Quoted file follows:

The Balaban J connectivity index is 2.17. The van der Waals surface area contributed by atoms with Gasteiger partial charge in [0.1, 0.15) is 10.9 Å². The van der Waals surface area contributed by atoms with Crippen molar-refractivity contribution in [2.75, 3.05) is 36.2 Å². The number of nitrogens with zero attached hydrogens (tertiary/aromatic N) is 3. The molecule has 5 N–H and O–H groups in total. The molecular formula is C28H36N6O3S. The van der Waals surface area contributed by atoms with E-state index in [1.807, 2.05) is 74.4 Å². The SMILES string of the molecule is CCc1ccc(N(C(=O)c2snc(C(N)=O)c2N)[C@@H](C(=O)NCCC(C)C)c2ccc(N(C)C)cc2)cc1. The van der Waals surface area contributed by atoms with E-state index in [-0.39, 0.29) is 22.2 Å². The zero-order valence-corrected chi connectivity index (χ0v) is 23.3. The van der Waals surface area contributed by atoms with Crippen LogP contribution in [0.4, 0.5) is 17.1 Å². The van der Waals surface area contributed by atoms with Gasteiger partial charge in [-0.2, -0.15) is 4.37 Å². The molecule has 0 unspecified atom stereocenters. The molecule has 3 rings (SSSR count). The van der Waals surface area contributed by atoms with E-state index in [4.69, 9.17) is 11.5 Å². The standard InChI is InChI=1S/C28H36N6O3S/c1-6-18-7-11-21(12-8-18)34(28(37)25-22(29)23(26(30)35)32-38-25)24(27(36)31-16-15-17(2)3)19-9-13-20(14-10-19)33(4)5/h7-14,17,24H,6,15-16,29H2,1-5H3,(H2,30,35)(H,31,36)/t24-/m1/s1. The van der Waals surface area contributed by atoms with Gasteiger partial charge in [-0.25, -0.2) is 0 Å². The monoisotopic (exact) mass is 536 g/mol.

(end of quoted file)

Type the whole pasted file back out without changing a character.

The Balaban J connectivity index is 2.17. The van der Waals surface area contributed by atoms with Gasteiger partial charge in [0.1, 0.15) is 10.9 Å². The van der Waals surface area contributed by atoms with Crippen molar-refractivity contribution in [2.75, 3.05) is 36.2 Å². The number of nitrogens with zero attached hydrogens (tertiary/aromatic N) is 3. The molecule has 5 N–H and O–H groups in total. The molecular formula is C28H36N6O3S. The van der Waals surface area contributed by atoms with E-state index in [1.807, 2.05) is 74.4 Å². The SMILES string of the molecule is CCc1ccc(N(C(=O)c2snc(C(N)=O)c2N)[C@@H](C(=O)NCCC(C)C)c2ccc(N(C)C)cc2)cc1. The van der Waals surface area contributed by atoms with E-state index in [-0.39, 0.29) is 22.2 Å². The zero-order valence-corrected chi connectivity index (χ0v) is 23.3. The van der Waals surface area contributed by atoms with Crippen LogP contribution in [0.4, 0.5) is 17.1 Å². The van der Waals surface area contributed by atoms with Gasteiger partial charge in [-0.2, -0.15) is 4.37 Å². The molecule has 0 unspecified atom stereocenters. The molecule has 3 rings (SSSR count). The van der Waals surface area contributed by atoms with E-state index in [4.69, 9.17) is 11.5 Å². The standard InChI is InChI=1S/C28H36N6O3S/c1-6-18-7-11-21(12-8-18)34(28(37)25-22(29)23(26(30)35)32-38-25)24(27(36)31-16-15-17(2)3)19-9-13-20(14-10-19)33(4)5/h7-14,17,24H,6,15-16,29H2,1-5H3,(H2,30,35)(H,31,36)/t24-/m1/s1. The van der Waals surface area contributed by atoms with Gasteiger partial charge in [-0.25, -0.2) is 0 Å². The monoisotopic (exact) mass is 536 g/mol.